Marriott Hotel Manager Argues Customer Is Not Always Right, But Should We Excuse Poor Service?

Where is the line between accountability and kindness? What if “kindness” was used as a convenient and all-encompassing tool to evade responsibility for providing an essential service?

When “kindness” becomes an excuse for poor service in hotels

My wife says I’m a nice person who makes a mistake – I hear everyone (hence the often toxic comment section Live and let’s flyI am very generous in giving my time to others. She may have been right, although this is a debatable character flaw. It’s still the same question I want to ask in this story.

Farouk Rajab, general manager of the Providence Marriott Downtown in Rhode Island, told The Wall Street Journal:

“We have always been pleasing people in the hospitality industry. The customer has always been right. Well, they are not.”

Some basic information:

Mr. Rajab, whose staff was overwhelmed by complaints about front desk calls not being answered quickly enough and complimentary off-brand shampoo, put up signs at the hotel entrance and in the restaurant area, informing customers that they are facing staff and asking them to be kind and patient.

First, I believe that being kind and patient is simply a great way to live a healthier and more enjoyable life. Second, being harsh and impatient generally doesn’t solve the problem. Even if he gets what you want a little faster, it raises your blood pressure and it’s just disgusting to treat another human being.

What worries me, however, is that hotels (and restaurants) are now using the “be nice” card as a clown to evade accountability. Sure, we can all vote with our wallets…but that’s for work in the future.

What about when you come into a hotel and no one answers the phone? Or the waitress takes 45 minutes to take your breakfast order and gets downed because the kitchen staff is too limited? Or is your room not clean? What if you ask for a clean towel and are told it is not available? Or you just want to check out but there are 10 people in line in front of you and only one employee working.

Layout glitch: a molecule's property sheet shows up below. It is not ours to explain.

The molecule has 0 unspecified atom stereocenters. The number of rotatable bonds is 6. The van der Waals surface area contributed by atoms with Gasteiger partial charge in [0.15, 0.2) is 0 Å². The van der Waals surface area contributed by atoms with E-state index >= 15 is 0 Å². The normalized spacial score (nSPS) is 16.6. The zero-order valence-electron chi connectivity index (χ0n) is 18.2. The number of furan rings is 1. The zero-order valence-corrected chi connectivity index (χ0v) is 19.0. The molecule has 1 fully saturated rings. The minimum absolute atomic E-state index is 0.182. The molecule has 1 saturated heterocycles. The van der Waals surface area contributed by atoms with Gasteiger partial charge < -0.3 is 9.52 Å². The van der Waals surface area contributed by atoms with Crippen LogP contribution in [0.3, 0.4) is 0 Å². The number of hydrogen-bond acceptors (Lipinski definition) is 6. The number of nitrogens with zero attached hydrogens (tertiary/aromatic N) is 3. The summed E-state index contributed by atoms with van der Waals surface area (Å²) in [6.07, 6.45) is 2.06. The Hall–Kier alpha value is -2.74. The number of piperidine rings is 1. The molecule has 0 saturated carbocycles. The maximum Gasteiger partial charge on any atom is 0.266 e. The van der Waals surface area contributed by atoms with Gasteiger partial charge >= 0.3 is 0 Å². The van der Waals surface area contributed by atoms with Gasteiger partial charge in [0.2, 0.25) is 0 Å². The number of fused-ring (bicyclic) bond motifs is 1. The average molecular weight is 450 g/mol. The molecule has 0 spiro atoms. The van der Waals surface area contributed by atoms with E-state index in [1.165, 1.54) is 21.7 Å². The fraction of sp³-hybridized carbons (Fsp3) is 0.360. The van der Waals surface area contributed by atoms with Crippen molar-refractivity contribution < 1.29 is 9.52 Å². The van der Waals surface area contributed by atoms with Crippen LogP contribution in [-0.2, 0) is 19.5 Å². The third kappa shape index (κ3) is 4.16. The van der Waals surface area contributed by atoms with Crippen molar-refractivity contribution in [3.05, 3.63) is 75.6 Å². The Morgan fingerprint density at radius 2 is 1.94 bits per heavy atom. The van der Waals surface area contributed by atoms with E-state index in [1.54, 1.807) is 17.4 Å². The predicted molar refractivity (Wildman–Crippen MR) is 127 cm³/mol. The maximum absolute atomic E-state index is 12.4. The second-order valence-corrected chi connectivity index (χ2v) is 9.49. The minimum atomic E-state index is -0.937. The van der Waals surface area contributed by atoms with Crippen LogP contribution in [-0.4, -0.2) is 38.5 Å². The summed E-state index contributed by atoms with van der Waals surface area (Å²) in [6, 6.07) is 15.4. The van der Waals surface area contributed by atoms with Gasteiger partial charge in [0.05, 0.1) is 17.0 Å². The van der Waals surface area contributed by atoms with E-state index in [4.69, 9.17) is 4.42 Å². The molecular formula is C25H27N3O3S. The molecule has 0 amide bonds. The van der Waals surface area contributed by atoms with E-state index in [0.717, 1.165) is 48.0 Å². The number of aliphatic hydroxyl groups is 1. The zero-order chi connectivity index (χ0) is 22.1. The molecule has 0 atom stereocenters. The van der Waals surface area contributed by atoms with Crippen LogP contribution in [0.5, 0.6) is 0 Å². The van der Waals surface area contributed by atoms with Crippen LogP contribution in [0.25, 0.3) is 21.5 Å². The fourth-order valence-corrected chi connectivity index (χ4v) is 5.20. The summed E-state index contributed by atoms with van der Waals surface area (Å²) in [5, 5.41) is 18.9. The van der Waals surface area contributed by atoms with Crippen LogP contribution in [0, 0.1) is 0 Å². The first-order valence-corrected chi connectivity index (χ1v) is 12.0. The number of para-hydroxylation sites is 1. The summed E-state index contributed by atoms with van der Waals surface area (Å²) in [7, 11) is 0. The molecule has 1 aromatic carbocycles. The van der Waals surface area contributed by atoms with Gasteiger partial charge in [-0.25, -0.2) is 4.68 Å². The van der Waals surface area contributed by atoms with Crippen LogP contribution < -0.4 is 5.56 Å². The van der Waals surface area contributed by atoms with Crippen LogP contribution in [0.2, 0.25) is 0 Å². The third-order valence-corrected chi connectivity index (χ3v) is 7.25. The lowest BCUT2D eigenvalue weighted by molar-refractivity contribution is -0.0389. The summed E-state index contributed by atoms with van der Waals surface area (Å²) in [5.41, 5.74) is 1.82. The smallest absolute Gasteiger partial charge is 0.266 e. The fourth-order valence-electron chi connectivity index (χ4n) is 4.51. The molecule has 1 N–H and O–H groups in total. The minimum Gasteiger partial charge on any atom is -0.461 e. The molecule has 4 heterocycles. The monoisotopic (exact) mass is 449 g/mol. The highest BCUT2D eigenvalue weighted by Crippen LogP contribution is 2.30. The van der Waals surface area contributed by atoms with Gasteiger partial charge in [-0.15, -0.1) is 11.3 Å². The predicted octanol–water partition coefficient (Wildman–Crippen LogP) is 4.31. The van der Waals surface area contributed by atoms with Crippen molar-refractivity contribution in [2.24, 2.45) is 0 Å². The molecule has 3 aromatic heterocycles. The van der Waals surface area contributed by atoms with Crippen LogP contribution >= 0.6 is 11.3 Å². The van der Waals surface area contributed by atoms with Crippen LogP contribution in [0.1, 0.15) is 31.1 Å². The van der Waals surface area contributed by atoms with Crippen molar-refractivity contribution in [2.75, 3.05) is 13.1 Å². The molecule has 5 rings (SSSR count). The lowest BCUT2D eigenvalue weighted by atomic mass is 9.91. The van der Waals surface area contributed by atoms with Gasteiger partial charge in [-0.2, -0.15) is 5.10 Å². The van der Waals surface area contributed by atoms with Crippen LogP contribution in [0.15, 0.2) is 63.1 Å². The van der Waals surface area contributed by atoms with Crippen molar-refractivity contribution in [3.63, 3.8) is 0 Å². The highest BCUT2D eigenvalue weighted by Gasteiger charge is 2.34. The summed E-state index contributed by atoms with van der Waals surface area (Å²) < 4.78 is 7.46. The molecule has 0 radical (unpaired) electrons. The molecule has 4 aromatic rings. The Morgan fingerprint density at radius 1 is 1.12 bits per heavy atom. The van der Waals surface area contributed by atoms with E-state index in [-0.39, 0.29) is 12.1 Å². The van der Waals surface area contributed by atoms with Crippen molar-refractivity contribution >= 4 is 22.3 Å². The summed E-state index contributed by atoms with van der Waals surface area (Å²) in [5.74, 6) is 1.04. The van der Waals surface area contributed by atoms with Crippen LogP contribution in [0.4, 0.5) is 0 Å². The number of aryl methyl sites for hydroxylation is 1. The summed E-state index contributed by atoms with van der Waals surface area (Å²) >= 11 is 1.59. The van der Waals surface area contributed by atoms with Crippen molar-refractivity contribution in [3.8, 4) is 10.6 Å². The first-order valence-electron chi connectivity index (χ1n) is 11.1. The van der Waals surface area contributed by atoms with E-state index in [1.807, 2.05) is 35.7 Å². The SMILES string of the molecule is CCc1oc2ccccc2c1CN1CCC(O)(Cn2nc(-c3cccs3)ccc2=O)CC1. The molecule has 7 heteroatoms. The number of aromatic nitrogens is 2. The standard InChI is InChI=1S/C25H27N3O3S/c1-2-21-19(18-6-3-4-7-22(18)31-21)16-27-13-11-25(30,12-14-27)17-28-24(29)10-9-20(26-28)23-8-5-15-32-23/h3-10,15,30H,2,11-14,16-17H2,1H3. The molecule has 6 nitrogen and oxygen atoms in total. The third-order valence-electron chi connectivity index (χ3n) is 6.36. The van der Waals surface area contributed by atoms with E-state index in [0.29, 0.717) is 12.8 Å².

(These are all common occurrences in 2021)

Rajab says the customer is not always right. Well, in this case, the hotel is definitely wrong. It’s no wonder workers aren’t paid competitively (and the CEO of Marriott recently complained about it) or when guests ask to subsidize employee wages with tips. Whatever the root cause, the supply of labor is tight at the moment, and hotels would do better to be prepared for inflation if they have a distinction that goes beyond the short-term bean count.


I think I’ve gotten to the point where I find my eyes in hotels and restaurants asking people to be kind when they can’t provide good service. This does not excuse us from being kind. But we must politely and politely hold the hotels to account for the poor service. Don’t let anyone absolve themselves of accountability by telling you that you are not nice.

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